“Democrats who took ‘green’ positions on climate change won much more often than did Democrats who remained silent,” Krosnick said. “Republicans who took ‘not-green’ positions won less often than Republicans who remained silent.

One can make a good case that climate and clean energy may well have played some role in Colorado — and it certainly played a big role in the California trifecta, the huge 10-point wins by Boxer and Brown, and the stunning 20-point defeat of Prop 23.

California and Colorado share some key features in common:

  • A strong environmental ethic
  • Leadership in the clean energy economy, with leading research institutions and many clean energy companies
  • World-class expertise on climate science
  • Many widely publicized studies on the great danger that unrestricted emissions of greenhouse gases pose to the state

Now both states have governors who are climate hawks.

For team Obama, that’s probably just a coincidence.  But I asked Krosnick by email about the implications of his research for the President who has all but dropped “climate change” from his vocabulary.  Krosnick answered:

Our research suggests that it would be wise for the President and for all other elected officials who believe that climate change is a problem and merits government attention to say this publicly and vigorously, because most Americans share these views.  Expressing and pursuing green goals on climate change will gain votes on election day and seem likely to increase the President’s and the Congress’s approval ratings.

Precisely.

Finally, here’s the banner headline HuffPost ran for the AP story about Obama’s election strategy:

We’ll see if anyone in the campaign is really going to learn the lesson from Colorado — and public opinion and election analysis — or will they just say they are while continuing to pursue the same strategy  of abandoning one of progressive’s best issues.

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17 Responses to If Obama Looks to Sen. Bennet for Winning Strategy, He Needs to Make a Major Issue of Global Warming and Clean Energy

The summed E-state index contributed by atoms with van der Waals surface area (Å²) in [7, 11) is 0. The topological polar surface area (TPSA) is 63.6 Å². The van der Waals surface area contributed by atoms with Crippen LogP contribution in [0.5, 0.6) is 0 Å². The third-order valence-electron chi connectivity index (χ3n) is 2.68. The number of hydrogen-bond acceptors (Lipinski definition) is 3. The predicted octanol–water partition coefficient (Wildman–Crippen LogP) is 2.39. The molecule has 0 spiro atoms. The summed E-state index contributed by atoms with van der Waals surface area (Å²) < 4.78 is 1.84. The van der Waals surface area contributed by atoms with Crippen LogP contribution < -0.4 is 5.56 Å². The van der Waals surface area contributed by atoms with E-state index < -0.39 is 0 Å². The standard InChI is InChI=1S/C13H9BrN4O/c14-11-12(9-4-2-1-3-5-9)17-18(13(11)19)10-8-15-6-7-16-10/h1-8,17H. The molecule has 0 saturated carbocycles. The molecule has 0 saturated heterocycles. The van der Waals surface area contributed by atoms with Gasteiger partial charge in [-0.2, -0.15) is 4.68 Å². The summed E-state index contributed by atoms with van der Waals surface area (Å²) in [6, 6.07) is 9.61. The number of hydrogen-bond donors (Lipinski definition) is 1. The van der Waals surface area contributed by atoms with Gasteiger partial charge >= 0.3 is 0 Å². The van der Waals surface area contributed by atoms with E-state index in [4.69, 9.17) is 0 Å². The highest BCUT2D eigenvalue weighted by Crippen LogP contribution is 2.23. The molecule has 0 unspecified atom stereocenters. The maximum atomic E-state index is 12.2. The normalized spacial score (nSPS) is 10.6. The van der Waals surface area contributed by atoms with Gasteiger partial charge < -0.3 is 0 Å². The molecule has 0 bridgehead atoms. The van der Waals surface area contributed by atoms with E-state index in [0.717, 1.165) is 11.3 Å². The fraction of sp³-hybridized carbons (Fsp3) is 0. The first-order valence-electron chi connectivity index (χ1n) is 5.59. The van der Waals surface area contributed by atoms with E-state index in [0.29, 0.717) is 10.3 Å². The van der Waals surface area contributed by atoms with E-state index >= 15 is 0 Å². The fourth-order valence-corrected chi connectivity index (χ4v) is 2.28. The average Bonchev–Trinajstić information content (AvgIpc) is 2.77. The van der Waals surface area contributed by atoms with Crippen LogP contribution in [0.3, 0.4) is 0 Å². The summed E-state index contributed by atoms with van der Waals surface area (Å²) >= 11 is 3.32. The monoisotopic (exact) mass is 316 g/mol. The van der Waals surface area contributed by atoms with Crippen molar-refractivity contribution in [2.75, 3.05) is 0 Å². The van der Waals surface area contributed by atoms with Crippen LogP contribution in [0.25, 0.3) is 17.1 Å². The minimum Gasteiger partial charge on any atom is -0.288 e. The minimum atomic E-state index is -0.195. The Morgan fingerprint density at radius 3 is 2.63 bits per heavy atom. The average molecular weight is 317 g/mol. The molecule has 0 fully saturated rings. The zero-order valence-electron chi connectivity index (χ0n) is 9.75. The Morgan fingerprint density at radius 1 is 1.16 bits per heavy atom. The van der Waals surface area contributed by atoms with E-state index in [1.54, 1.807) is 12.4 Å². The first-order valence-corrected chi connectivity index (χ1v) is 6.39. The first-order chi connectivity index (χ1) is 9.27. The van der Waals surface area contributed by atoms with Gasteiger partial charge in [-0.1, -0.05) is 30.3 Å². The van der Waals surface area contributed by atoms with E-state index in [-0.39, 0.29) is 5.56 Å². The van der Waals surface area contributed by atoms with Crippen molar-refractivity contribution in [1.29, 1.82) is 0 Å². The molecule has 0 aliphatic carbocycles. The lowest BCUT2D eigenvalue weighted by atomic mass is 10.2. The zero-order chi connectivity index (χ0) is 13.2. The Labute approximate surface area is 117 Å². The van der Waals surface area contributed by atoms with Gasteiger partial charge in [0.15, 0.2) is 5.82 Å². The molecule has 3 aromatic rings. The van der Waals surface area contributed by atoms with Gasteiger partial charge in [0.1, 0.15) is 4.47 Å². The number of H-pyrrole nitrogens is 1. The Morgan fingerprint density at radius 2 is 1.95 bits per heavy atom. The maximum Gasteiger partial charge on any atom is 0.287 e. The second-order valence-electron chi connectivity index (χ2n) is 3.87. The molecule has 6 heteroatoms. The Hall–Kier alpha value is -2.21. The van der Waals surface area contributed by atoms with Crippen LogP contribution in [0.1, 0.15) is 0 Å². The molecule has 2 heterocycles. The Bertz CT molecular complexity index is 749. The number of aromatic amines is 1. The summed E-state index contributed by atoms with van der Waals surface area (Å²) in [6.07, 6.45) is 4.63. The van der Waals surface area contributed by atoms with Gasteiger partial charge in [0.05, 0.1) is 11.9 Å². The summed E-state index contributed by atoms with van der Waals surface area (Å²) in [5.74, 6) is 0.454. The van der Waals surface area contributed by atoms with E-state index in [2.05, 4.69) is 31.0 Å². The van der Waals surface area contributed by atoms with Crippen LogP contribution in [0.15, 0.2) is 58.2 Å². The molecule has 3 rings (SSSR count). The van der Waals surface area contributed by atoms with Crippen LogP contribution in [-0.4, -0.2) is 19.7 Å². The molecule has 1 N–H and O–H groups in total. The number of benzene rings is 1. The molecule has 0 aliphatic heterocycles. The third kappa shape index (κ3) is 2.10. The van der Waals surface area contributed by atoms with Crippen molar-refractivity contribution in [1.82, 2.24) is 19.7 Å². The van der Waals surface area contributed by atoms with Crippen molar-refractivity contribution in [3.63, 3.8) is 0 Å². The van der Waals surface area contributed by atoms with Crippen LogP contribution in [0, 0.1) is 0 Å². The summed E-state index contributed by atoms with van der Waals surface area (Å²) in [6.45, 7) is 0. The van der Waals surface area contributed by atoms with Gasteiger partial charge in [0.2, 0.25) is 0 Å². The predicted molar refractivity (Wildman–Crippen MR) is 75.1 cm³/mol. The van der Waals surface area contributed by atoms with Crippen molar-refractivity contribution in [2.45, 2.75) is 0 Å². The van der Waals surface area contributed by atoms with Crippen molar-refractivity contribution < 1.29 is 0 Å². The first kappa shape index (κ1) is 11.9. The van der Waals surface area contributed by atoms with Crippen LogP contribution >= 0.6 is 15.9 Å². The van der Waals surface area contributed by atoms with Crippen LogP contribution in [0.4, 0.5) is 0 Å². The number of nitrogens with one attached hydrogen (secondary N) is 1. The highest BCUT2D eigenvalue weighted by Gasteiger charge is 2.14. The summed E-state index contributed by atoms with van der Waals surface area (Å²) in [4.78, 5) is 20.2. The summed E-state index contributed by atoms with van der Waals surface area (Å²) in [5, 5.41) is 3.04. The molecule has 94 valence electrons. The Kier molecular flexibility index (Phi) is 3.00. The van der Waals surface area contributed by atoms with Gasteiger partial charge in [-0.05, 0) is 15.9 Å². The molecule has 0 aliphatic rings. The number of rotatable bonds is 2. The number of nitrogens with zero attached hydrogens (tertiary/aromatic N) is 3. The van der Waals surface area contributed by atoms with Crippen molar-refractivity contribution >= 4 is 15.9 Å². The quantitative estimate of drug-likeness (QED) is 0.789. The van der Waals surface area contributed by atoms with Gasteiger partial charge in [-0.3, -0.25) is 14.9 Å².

1. Mike Roddy says:

    Democratic leaders’ reluctance to discuss global warming on the stump has long been quite troubling. Damage to the progressive voter base is just as significant as losing opportunities to capture swing voters, who tend to accept climate science.

    Obama and the rest of them are going to have to work hard to regain trust here. Recent Administration actions on Arctic drilling and ozone regs have all but destroyed this trust, and few Democratic Congressmen have bothered to speak out about it. Whitehouse and Reid have been exemplary, but this should be a powerful plank in the Democratic Party platform. If it’s not, millions of voters will stay home, including this one.

    • Roger Shamel says:

      I agree, Mike. Sen. RI Whitehouse is superb.

      Obama can still save himself, and us, if he goes with the science (as Huntsman says he’ll do) and delivers the climate speech.
      America was built on science. America will be saved with science, if Obama speaks out.

      Call 202-456-1111 to ask Obama to do this!

  2. Robert says:

    PLEASE set the Colbert Report video embed so that it doesn’t automatically play…. please. please.

    thank you

  3. Jeff Huggins says:

    Does It Matter?

    Does it matter that “recent public opinion research and electoral analysis suggests [playing the global warming card] is a winning strategy”?

    I mean, does it really matter to the questions of whether, and how, and how strongly, President Obama should LEAD regarding educating the public about global warming and setting the stage to address it? Does it matter to the question of whether Obama should approve or say ‘NO’ to Keystone XL? If so, how?

    Does it matter to the question of whether Obama should take to the bully pulpit and do a clear, courageous, and compelling speech (speeches) about global warming and clean energy?

    I’m afraid that so much reliance on the point that playing the global warming card (whatever that means) would be a winning political strategy according to research and electoral analysis plays into the poor paradigms and bad thinking that the Administration uses. It affirms the lenses through which the Administration and most other politicians see the world — and those are deeply foggy, confounded, often misleading, and indeed inappropriate lenses for questions such as this, having to do with issues so huge and urgent such as global warming.